It reminded me of Downton Abbey in some respects. Elizabeth, Lady Ashcombe and her family have resided in Sudeley Castle for more than 50 years. Like Cora and Robert Crawley, Lord and Lady Ashcombe maintained a private apartment here. Lord Ashcombe, Camilla Parker-Bowles uncle, died in 2013. This Lord and Lady were largely responsible for turning Sudeley into a notable tourist attraction within walking distance of the very British town of Winchcombe, if you choose to get there on foot like Ruth & I did. It’s different from Downton in it emphasis on royal connections. Sudeley was the home of Catherine Parr, Henry VIII’s 6th and final wife, and there is an impressive list of royal visitors, including many kings, seen on any tour.
There is a sculpture of Goda, the elephant, near the main entrance. Made from ancient pieces of driftwood, Goda is named for Ethelred’s daughter. Ethelred’s nickname was The Unready, and he was Sudeley’s 1st owner in the 11th century. Ralph Boteler created the current castle’s design in 1442. Many of the exhibit rooms have been newly refurbished by the current owner, and Lady Ashcombe has made sure that Sudeley was included in the TV series “Castle Ghosts of England” along with The Tower of London. Henry VIII was a frequent visitor and not just with his last wife, who survived him by only 1 year. He stayed here with #2, Anne Boleyn. Oliver Cromwell besieged Sudeley twice.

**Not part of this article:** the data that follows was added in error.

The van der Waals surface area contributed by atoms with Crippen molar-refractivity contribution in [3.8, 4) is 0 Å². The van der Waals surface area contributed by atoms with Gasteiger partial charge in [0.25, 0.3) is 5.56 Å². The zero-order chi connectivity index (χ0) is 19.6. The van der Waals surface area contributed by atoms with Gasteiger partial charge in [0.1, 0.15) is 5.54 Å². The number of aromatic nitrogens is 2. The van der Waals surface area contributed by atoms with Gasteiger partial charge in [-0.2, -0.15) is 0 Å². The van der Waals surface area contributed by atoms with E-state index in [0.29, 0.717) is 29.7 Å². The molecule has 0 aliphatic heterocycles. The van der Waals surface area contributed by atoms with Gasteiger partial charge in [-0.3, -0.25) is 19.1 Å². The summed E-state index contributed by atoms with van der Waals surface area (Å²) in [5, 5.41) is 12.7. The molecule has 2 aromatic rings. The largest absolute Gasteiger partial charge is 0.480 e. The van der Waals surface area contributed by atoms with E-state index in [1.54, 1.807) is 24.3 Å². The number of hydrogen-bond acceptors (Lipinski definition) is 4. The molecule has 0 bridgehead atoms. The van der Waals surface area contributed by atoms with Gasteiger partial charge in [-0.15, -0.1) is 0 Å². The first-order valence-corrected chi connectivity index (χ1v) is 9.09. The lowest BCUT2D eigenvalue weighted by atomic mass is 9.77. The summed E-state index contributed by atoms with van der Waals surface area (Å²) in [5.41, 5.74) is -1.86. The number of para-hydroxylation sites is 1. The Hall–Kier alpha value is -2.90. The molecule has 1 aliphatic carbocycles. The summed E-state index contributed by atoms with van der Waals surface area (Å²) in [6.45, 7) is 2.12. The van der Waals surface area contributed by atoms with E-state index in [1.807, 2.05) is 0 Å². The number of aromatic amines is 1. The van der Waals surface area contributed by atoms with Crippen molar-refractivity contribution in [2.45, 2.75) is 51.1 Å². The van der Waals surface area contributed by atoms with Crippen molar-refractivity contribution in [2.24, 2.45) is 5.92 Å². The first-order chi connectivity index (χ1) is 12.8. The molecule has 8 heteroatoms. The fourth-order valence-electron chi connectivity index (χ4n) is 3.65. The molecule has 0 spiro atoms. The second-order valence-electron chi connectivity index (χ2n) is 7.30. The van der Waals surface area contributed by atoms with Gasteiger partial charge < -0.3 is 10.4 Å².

After looking at the many exhibits that included the current residents with a strange pet and lots about the 6 wives, Ruth and I drifted outside to see the 14 acres of restored gardens. There are 10 of them, but the most celebrated and unusual is Knot. A Knot Garden was popular in the Tudor Era when Queen Elizabeth I was spending a lot of time here. This particular garden celebrates one of Elizabeths’s outfits by recreating a knot in her dress.
Catherine Parr was laid to rest in St. Marys Church at Sudeley, but her tomb’s exact location was lost until 1782 when some lady sightseers figured out where it was.
Rightfully called one of the Cotswold’s showplaces, Sudeley Castle celebrates royal connections that go back 1,000 years.